GALION — The “Help Wanted” sign is out in north central Ohio.
It has been for years in and around Galion, an area that measures its success via the manufacturing industry. It was that way 100 years ago. It was that way 30 years ago. It remains so today.
“Manufacturing is the foundation of this area,” said Gary Frankhouse Jr., Crawford County’s Economic Development coordinator.
Unfortunately, many are unaware of the manufacturing business and employment opportunities available in and around Galion and no little about the skills needed to fill those vacant positions.
Frankhouse leads the county’s WAGE program (Workforce Awareness for Graduates and Educators). Its goal is to connect local students and teachers to Crawford County’s manufacturing industry.
“We need to increase the awareness of the great things manufacturing can provide,” he said. “There are career opportunities here, a lot of career opportunities.”
To date, more than 400 students and 125 teachers have toured local business, where they have an opportunity to chat with businessowners talking about available careers and the the skills necessary to find success in the local manufacturing community.
“That’s what WAGE is about,” Frankhouse said. “It’s a way to introduce students to the manufacturing industry and to get them interested. We need to show kids how things have chance. Many have no idea what is here. They don’t have to leave Galion to be successful.”
Local business owners lament their inability to find qualified, responsible workers to fill available jobs.
Through the WAGE program, students learn become familiar with those opportunities, and how better to prepare for success in those jobs. Teachers and guidance counselors are learning how to better prepare students to fill those vacant jobs.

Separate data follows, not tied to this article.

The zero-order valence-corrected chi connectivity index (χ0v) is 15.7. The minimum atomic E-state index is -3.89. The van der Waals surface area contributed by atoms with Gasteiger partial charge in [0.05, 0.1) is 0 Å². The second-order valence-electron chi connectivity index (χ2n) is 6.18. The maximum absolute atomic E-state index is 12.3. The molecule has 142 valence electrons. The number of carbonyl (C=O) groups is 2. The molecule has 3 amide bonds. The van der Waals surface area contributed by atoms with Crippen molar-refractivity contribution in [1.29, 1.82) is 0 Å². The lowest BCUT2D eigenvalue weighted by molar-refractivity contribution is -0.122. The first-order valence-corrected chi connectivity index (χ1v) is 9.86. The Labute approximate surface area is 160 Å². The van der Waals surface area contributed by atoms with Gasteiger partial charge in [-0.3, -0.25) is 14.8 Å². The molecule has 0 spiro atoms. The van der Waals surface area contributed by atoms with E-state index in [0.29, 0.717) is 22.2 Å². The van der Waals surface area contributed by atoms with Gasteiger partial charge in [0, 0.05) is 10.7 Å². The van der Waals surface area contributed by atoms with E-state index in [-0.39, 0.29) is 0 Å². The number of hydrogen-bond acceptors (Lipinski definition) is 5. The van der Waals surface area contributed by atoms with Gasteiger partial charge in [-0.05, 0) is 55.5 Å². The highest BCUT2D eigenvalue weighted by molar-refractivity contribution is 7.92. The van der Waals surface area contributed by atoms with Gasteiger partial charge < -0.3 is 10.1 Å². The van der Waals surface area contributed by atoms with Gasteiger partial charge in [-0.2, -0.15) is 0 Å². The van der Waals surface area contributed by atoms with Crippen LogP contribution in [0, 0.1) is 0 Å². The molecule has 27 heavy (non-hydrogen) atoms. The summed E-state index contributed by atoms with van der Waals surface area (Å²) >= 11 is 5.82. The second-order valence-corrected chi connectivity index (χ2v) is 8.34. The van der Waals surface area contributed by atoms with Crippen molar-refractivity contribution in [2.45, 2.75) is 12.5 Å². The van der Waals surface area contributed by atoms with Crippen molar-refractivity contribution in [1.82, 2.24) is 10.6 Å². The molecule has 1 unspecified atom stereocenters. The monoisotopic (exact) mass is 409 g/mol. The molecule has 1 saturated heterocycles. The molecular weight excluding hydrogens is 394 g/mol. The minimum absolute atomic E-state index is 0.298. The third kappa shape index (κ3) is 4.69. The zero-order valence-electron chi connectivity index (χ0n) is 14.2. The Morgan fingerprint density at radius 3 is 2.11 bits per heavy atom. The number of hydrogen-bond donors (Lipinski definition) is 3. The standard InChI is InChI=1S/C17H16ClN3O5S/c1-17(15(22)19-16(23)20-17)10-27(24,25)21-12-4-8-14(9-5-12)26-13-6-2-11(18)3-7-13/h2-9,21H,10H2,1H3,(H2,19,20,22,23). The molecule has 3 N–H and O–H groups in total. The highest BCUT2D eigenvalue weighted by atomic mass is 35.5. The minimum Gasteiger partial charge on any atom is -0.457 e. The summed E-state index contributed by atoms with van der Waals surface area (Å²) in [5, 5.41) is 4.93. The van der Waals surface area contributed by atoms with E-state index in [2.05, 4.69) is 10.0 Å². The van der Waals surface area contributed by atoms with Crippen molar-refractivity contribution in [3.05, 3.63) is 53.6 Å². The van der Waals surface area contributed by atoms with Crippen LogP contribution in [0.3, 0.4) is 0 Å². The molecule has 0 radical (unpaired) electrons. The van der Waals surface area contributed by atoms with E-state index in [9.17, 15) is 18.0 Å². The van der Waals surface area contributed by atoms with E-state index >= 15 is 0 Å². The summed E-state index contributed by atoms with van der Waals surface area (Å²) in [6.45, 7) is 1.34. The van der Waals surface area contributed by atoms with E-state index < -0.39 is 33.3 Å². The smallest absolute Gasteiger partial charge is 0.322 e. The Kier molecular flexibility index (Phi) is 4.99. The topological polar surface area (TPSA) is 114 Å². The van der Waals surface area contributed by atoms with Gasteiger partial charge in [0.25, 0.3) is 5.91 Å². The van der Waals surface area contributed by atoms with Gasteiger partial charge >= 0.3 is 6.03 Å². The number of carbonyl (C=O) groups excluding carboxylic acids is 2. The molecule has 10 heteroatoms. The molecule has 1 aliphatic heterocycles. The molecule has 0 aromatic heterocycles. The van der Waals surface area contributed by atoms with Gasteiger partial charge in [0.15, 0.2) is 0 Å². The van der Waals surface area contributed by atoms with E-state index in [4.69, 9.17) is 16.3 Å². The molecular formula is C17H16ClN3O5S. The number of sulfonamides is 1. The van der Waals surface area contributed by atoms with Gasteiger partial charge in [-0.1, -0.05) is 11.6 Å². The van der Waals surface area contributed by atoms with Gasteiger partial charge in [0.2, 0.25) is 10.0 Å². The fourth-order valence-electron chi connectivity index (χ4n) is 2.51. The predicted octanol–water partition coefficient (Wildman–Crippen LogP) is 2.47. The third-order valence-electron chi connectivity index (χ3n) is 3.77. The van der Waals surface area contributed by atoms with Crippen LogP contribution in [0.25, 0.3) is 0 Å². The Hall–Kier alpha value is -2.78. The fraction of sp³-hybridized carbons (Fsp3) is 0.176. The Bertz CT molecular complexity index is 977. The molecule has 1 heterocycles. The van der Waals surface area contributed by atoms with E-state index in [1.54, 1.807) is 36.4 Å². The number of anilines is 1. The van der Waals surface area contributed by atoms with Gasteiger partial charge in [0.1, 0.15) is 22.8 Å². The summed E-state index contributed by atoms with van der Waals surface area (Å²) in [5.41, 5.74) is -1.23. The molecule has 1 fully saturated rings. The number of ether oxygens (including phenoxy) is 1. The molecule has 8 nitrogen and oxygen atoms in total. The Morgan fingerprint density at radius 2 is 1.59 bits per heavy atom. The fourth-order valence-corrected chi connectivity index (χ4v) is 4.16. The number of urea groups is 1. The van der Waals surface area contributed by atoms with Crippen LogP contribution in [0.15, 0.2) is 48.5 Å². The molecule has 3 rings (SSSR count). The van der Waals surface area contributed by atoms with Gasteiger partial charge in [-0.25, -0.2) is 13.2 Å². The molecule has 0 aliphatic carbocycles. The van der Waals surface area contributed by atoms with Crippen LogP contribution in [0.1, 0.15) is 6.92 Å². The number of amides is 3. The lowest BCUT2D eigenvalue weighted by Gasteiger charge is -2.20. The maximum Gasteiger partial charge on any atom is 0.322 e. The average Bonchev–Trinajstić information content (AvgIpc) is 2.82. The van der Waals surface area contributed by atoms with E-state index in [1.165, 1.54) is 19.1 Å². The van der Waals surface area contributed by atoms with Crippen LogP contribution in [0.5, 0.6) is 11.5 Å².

Frankhouse has been involved in the retail business all his life. He said he is still learning about the area’s manufacturing industry.
“I didn’t realize what is here,” he said. “I had to learn. And through this program, we are showing others what is here.”
Opportunities are available in welding, CAD, CNC, administration and more. Training is available in most fields, but what many employers are finding is that it is difficult to find employees who are accountable, responsible and have the soft skills needed (such as common courtesy, good attendance, phone etiquette and more).
“We are taking steps to fill that pipeline to those types of careers,” said Frankhouse, likening WAGE to farming. “It’s not going to happen overnight. We are planting, fertilizing and watering. If we do that right, we will benefit from the harvest.”
Two students who have taken part of the WAGE program are Galion High School’s Caleb Strack and Crestline Middle School’s Logan Parella. Each was introduced at Thursday’ Galion-Crestline Area Chamber of Commerce 2016 Manufacturing Recognition Breakfast and shared what they learned through via the program.
“It really opened my eyes as to the possibilities,” Parella said.
Keith Strickler is a first-year principal at Crestline Middle School and Crestline High School. He is a former teacher at Pioneer Career and Technology Center. He is a big believer in the WAGE program
“WAGE brought something good to Crestline,” he said. “The students are excited. But the teachers are even more enthusiastic about it.”
About 100 business owners, politicos and guests attended the breakfast. All are well aware of those opportunities provided by the local manufacturing industry . In fact, they are responsible for about 1,500 employees in this area and annually contribute millions of dollars to the local economy.
Jim Jordan represents Ohio’s 4th District in Congress.
He talked of growing up and learning about work and jobs and responsibilities and budgets through his first job, cutting and maintaining lawns in Champaign County.
But he knows that type of opportunity is not available to everyone, which is why program like WAGE are so valuable.
“Students are being exposed to manufacturing opportunities. That’s a good thing. That’s a positive,” he said.
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